Because summary judgment is appropriate only when “the movant shows there is no genuine dispute as to any material fact and that the movant is entitled to judgment as a matter of law, ” Fed.R.Civ.P. 56(a), the Court will consider Defendants' third argument first. Defendants maintain that a dispute exists with respect to whether their sole basis for rejecting Plaintiff's tender of the Certificate and request for the equivalent amount in current stock is that the Hall Sale destroyed the initial shareholder's equity interest in the Certificate. Plaintiff's only evidence is (1) an August 3, 2011 email from UPC in-house counsel Timothy Dunning[7] to Plaintiff's former attorney, Ronald Bair, (Dunning-Bair Email, Dkt. 81-1, at 2)[8]; a portion of Plaintiff's own deposition testimony regarding that communication, (Thorne Dep., Dkt. 81-2, at 5)[9]; and “similar responses [by Defendants] to other inquiries over the past 150 years, ” (Dkt. 81-3). (First Partial Mot. Summ. J., Dkt. 81, at 2, 5). However, in the very email cited by Plaintiff, Mr. Dunning references not just the Hall Sale but also (1) other sales in 1860 and 1861, and (2) the 1872 acquisition of SPRC by TPRC. (Dunning-Bair Email, Dkt. 81-1, at 2). Additionally, an email between Plaintiff and Mr. Bair regarding a telephone conversation the latter had with Mr. Dunning notes that Mr. Dunning mentioned not only the Hall Sale but also a stock ledger from 1871 and the 1872 acquisition of SPRC by TPRC. (Bair-Plaintiff Email, Dkt. 86-40, at 2-3). These facts indicate, at the very least, that Defendants may have provided other bases for their refusal. Therefore, with respect to this issue, Plaintiff has failed to show that there is no genuine dispute as to any material fact. As a result, he is not entitled to judgment as a matter of law. Plaintiff's first partial motion for summary judgment, (Dkt. 81), is DENIED.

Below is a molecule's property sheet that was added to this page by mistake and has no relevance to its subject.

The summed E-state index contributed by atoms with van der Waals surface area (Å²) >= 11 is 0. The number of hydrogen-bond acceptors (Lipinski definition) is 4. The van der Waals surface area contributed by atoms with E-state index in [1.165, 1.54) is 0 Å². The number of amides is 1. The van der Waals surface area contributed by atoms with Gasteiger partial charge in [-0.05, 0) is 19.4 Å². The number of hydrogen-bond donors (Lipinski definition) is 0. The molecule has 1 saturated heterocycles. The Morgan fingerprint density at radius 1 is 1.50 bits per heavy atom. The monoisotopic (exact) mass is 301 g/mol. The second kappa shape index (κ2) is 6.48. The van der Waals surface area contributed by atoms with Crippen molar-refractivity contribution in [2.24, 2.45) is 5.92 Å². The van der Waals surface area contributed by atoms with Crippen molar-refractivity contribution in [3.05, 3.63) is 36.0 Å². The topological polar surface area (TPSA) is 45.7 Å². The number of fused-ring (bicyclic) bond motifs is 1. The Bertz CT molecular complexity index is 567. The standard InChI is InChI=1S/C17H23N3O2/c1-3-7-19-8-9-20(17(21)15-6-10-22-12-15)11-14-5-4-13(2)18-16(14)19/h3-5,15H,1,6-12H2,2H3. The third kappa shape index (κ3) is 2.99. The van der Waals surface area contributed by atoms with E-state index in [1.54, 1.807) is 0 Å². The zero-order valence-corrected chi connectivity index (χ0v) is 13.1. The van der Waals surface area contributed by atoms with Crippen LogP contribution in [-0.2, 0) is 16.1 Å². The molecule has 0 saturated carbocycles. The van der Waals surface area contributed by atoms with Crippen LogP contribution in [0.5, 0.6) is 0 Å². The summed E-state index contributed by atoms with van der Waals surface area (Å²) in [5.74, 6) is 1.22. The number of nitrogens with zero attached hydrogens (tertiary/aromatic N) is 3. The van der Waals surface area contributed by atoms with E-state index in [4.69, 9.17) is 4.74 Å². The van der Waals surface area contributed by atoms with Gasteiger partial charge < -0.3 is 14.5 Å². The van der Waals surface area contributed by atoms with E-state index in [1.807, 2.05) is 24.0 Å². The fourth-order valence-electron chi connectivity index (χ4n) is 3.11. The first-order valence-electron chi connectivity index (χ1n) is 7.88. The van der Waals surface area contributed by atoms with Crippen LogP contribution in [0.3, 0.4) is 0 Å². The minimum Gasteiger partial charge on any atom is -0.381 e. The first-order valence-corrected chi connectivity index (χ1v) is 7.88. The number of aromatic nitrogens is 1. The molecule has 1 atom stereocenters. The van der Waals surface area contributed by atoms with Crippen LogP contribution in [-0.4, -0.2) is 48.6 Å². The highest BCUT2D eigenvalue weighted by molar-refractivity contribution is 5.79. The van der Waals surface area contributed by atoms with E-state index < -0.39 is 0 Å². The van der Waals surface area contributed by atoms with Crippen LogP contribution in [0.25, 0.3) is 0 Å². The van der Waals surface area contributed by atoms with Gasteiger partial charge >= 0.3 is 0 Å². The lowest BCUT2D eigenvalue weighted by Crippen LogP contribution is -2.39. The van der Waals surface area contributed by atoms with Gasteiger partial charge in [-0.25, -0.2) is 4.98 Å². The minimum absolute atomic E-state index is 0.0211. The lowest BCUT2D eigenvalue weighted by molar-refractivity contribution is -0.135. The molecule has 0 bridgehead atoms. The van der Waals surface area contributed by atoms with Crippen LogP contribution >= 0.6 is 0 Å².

For the reasons stated below, see infra Parts IV-V, the Court concludes that Plaintiff's second and third partial motions for summary judgment, (Dkts. 84, 85), are moot. The Court therefore proceeds to an analysis of Defendants' motion.

         IV. DEFENDANTS' MOTION FOR SUMMARY JUDGMENT